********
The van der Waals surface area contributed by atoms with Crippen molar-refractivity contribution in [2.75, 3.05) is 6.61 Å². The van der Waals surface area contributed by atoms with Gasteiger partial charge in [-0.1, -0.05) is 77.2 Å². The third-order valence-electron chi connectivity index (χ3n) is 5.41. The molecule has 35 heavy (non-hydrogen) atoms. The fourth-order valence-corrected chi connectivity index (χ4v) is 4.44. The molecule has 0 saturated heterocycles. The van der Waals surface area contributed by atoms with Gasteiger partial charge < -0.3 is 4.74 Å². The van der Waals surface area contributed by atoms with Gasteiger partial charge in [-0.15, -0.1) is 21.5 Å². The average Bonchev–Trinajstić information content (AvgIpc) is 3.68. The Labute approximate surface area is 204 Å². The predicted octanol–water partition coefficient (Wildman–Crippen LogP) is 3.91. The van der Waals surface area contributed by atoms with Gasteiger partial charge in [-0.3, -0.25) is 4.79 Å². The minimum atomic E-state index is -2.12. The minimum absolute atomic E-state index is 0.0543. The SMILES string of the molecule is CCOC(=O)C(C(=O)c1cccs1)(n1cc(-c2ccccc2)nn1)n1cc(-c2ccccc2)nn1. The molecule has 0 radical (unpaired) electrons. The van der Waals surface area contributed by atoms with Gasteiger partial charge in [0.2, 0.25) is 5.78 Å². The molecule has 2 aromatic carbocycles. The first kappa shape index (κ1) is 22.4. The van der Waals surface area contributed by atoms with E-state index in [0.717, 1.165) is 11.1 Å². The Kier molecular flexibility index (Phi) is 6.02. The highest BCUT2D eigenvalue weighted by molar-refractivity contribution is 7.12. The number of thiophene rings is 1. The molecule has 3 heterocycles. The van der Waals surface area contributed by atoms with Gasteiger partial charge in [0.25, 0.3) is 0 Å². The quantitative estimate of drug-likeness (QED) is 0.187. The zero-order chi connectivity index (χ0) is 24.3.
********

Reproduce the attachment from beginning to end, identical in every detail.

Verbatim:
The van der Waals surface area contributed by atoms with Crippen molar-refractivity contribution in [2.75, 3.05) is 6.61 Å². The van der Waals surface area contributed by atoms with Gasteiger partial charge in [-0.1, -0.05) is 77.2 Å². The third-order valence-electron chi connectivity index (χ3n) is 5.41. The molecule has 35 heavy (non-hydrogen) atoms. The fourth-order valence-corrected chi connectivity index (χ4v) is 4.44. The molecule has 0 saturated heterocycles. The van der Waals surface area contributed by atoms with Gasteiger partial charge < -0.3 is 4.74 Å². The van der Waals surface area contributed by atoms with Gasteiger partial charge in [-0.15, -0.1) is 21.5 Å². The average Bonchev–Trinajstić information content (AvgIpc) is 3.68. The Labute approximate surface area is 204 Å². The predicted octanol–water partition coefficient (Wildman–Crippen LogP) is 3.91. The van der Waals surface area contributed by atoms with Gasteiger partial charge in [-0.3, -0.25) is 4.79 Å². The minimum atomic E-state index is -2.12. The minimum absolute atomic E-state index is 0.0543. The SMILES string of the molecule is CCOC(=O)C(C(=O)c1cccs1)(n1cc(-c2ccccc2)nn1)n1cc(-c2ccccc2)nn1. The molecule has 0 radical (unpaired) electrons. The van der Waals surface area contributed by atoms with Gasteiger partial charge in [0.2, 0.25) is 5.78 Å². The molecule has 2 aromatic carbocycles. The first kappa shape index (κ1) is 22.4. The van der Waals surface area contributed by atoms with E-state index in [0.717, 1.165) is 11.1 Å². The Kier molecular flexibility index (Phi) is 6.02. The highest BCUT2D eigenvalue weighted by molar-refractivity contribution is 7.12. The number of thiophene rings is 1. The molecule has 3 heterocycles. The van der Waals surface area contributed by atoms with Gasteiger partial charge in [0.25, 0.3) is 0 Å². The quantitative estimate of drug-likeness (QED) is 0.187. The zero-order chi connectivity index (χ0) is 24.3.